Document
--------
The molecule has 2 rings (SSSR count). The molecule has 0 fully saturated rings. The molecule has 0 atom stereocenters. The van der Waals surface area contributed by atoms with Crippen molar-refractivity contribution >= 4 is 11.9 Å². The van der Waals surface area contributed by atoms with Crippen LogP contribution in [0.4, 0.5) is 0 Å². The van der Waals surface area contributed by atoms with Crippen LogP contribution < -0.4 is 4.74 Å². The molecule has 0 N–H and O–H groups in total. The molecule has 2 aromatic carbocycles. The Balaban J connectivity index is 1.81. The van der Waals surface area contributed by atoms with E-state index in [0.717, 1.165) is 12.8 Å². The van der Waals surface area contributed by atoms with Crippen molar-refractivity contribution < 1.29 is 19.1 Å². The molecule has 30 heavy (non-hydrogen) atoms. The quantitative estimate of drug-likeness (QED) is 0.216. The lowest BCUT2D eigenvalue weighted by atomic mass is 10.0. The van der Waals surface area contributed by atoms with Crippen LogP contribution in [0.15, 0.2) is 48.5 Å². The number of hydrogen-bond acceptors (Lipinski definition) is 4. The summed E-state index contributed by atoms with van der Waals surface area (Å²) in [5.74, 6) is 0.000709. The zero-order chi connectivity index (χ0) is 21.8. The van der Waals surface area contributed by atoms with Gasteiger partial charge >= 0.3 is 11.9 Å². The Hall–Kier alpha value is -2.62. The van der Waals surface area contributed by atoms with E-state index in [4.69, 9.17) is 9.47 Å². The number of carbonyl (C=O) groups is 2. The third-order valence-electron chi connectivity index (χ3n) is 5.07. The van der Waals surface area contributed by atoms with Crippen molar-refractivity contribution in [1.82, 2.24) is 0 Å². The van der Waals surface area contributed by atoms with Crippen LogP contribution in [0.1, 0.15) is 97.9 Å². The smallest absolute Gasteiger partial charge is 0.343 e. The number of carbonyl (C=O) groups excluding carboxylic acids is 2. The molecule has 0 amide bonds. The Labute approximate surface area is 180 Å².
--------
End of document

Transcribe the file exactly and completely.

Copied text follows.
The molecule has 2 rings (SSSR count). The molecule has 0 fully saturated rings. The molecule has 0 atom stereocenters. The van der Waals surface area contributed by atoms with Crippen molar-refractivity contribution >= 4 is 11.9 Å². The van der Waals surface area contributed by atoms with Crippen LogP contribution in [0.4, 0.5) is 0 Å². The van der Waals surface area contributed by atoms with Crippen LogP contribution < -0.4 is 4.74 Å². The molecule has 0 N–H and O–H groups in total. The molecule has 2 aromatic carbocycles. The Balaban J connectivity index is 1.81. The van der Waals surface area contributed by atoms with E-state index in [0.717, 1.165) is 12.8 Å². The van der Waals surface area contributed by atoms with Crippen molar-refractivity contribution < 1.29 is 19.1 Å². The molecule has 30 heavy (non-hydrogen) atoms. The quantitative estimate of drug-likeness (QED) is 0.216. The lowest BCUT2D eigenvalue weighted by atomic mass is 10.0. The van der Waals surface area contributed by atoms with Crippen LogP contribution in [0.15, 0.2) is 48.5 Å². The number of hydrogen-bond acceptors (Lipinski definition) is 4. The summed E-state index contributed by atoms with van der Waals surface area (Å²) in [5.74, 6) is 0.000709. The zero-order chi connectivity index (χ0) is 21.8. The van der Waals surface area contributed by atoms with Gasteiger partial charge >= 0.3 is 11.9 Å². The Hall–Kier alpha value is -2.62. The van der Waals surface area contributed by atoms with E-state index in [4.69, 9.17) is 9.47 Å². The number of carbonyl (C=O) groups is 2. The third-order valence-electron chi connectivity index (χ3n) is 5.07. The van der Waals surface area contributed by atoms with Crippen molar-refractivity contribution in [1.82, 2.24) is 0 Å². The van der Waals surface area contributed by atoms with Crippen LogP contribution in [0.1, 0.15) is 97.9 Å². The smallest absolute Gasteiger partial charge is 0.343 e. The number of carbonyl (C=O) groups excluding carboxylic acids is 2. The molecule has 0 amide bonds. The Labute approximate surface area is 180 Å².